Shilpi Suneja in Guernica:
My very first period came to me like a stranger on a train. My parents and I were taking an overnight sleeper from Delhi to Bombay to visit my paternal grandmother. Because of a feud between her and my mother, Dadi and I had never met, but the stories I’d heard had already caused me to fear her more than anyone else in the world. Perhaps it was the dread of seeing her that sent my organs into overdrive, but sometime around the break of dawn I felt the urge to pee, and even though using a toilet on an Indian train is an exercise in an extreme form of Buddhist tolerance, I had my mother rush me there. I lifted my shirt, and from the folds of my ochre salwar, a blossoming field of red stared back.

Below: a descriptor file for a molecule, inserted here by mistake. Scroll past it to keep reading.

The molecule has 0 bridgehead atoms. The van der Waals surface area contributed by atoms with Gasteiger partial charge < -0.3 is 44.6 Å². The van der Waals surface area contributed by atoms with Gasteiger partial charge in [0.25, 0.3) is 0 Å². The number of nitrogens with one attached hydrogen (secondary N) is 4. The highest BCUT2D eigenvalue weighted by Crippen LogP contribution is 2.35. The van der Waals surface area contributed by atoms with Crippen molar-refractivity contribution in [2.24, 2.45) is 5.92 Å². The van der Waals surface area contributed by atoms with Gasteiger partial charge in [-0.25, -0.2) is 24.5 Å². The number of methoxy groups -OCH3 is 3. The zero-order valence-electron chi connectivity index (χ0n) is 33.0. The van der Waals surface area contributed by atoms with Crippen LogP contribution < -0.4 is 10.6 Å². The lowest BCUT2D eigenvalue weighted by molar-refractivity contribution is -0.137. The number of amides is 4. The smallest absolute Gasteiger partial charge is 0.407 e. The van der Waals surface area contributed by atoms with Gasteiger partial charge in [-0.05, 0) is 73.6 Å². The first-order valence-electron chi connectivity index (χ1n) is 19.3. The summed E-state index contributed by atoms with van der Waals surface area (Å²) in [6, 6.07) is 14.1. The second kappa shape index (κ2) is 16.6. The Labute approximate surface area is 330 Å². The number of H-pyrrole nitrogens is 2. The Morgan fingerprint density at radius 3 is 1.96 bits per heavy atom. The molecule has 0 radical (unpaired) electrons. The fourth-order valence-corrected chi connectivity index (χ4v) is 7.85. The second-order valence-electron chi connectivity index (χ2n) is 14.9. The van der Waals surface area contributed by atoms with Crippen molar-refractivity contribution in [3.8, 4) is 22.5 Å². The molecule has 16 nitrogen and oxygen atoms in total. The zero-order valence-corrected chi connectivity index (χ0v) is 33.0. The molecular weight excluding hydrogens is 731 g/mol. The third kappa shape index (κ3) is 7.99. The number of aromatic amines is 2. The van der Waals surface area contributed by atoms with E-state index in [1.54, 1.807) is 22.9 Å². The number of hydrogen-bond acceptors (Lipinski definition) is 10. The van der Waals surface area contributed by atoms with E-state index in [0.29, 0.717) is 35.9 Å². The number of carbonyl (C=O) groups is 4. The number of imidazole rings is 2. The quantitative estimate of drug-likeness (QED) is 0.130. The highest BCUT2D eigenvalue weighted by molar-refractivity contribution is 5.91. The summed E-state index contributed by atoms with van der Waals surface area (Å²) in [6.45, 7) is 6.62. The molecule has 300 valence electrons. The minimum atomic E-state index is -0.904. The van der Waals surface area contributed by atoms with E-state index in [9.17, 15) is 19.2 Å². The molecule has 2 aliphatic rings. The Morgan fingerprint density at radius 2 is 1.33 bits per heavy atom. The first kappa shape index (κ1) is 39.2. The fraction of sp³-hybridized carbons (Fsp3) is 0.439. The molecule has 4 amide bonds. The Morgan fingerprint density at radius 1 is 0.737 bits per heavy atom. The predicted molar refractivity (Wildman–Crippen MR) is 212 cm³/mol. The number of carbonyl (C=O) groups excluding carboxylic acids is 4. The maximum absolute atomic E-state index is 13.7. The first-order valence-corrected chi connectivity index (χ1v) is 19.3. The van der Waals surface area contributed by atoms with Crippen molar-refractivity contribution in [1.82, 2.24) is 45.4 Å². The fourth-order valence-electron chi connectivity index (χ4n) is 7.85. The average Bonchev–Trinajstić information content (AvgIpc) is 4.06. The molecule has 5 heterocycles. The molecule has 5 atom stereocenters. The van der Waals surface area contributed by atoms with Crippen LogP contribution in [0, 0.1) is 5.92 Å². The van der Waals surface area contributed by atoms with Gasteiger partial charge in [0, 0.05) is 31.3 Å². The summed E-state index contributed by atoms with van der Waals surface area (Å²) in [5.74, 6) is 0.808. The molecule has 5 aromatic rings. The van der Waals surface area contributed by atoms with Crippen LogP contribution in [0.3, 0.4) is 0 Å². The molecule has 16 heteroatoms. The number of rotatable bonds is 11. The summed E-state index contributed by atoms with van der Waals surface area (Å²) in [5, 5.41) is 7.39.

I was convinced that sometime during the night, while we were sleeping, a man had snuck into our compartment on the train, entered my body, and punctured my delicate innards. I was thirteen and obsessed with Nancy Drew; I believed I could solve the mystery of my body’s behavior like my auburn-haired hero, by making a list of all possible suspects. By then I’d already been molested more times than I had fingers on my hands. Strange men had offered me their penises behind bushes, watchmen at chai stalls had aimed stones at my breasts with remarkable precision, and a family friend, a boy just a few years older, had explored my vagina with his teeth. What if the man came back to finish the job? I’d have to make sure I wasn’t alone for the rest of the journey.